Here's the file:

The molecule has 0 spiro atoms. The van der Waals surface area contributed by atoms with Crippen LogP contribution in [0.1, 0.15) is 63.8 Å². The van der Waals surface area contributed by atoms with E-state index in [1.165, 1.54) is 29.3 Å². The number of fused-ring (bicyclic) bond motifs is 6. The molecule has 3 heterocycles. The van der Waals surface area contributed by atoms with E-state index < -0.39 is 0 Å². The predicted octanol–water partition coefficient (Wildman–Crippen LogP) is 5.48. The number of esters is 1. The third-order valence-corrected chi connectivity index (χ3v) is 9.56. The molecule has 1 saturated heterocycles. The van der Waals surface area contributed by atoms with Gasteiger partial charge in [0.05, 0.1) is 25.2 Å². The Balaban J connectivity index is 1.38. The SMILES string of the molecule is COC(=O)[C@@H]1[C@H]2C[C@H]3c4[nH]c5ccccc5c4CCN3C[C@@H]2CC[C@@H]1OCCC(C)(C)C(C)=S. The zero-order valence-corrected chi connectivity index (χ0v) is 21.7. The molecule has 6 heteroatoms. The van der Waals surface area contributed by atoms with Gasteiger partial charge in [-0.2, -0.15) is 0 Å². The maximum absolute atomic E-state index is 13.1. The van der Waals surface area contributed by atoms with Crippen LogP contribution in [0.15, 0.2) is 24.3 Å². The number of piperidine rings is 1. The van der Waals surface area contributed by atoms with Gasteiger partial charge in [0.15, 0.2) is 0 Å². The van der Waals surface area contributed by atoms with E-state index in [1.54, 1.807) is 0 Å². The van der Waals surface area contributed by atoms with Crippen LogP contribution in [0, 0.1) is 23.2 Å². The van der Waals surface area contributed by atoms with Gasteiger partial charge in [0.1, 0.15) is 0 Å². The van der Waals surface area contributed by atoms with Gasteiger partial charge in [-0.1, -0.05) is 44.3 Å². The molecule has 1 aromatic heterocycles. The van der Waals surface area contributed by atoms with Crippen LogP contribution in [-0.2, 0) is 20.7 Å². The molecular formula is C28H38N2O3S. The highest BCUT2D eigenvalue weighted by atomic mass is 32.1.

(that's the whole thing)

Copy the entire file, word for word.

The molecule has 0 spiro atoms. The van der Waals surface area contributed by atoms with Crippen LogP contribution in [0.1, 0.15) is 63.8 Å². The van der Waals surface area contributed by atoms with E-state index in [1.165, 1.54) is 29.3 Å². The number of fused-ring (bicyclic) bond motifs is 6. The molecule has 3 heterocycles. The van der Waals surface area contributed by atoms with E-state index < -0.39 is 0 Å². The predicted octanol–water partition coefficient (Wildman–Crippen LogP) is 5.48. The number of esters is 1. The third-order valence-corrected chi connectivity index (χ3v) is 9.56. The molecule has 1 saturated heterocycles. The van der Waals surface area contributed by atoms with Gasteiger partial charge in [0.05, 0.1) is 25.2 Å². The Balaban J connectivity index is 1.38. The SMILES string of the molecule is COC(=O)[C@@H]1[C@H]2C[C@H]3c4[nH]c5ccccc5c4CCN3C[C@@H]2CC[C@@H]1OCCC(C)(C)C(C)=S. The zero-order valence-corrected chi connectivity index (χ0v) is 21.7. The molecule has 6 heteroatoms. The van der Waals surface area contributed by atoms with Gasteiger partial charge in [-0.2, -0.15) is 0 Å². The maximum absolute atomic E-state index is 13.1. The van der Waals surface area contributed by atoms with Crippen LogP contribution in [0.15, 0.2) is 24.3 Å². The number of piperidine rings is 1. The van der Waals surface area contributed by atoms with Gasteiger partial charge in [0.15, 0.2) is 0 Å². The van der Waals surface area contributed by atoms with E-state index in [1.54, 1.807) is 0 Å². The van der Waals surface area contributed by atoms with Crippen LogP contribution in [0, 0.1) is 23.2 Å². The van der Waals surface area contributed by atoms with Gasteiger partial charge in [0.1, 0.15) is 0 Å². The van der Waals surface area contributed by atoms with Gasteiger partial charge in [-0.1, -0.05) is 44.3 Å². The molecule has 1 aromatic heterocycles. The van der Waals surface area contributed by atoms with Crippen LogP contribution in [-0.2, 0) is 20.7 Å². The molecular formula is C28H38N2O3S. The highest BCUT2D eigenvalue weighted by atomic mass is 32.1.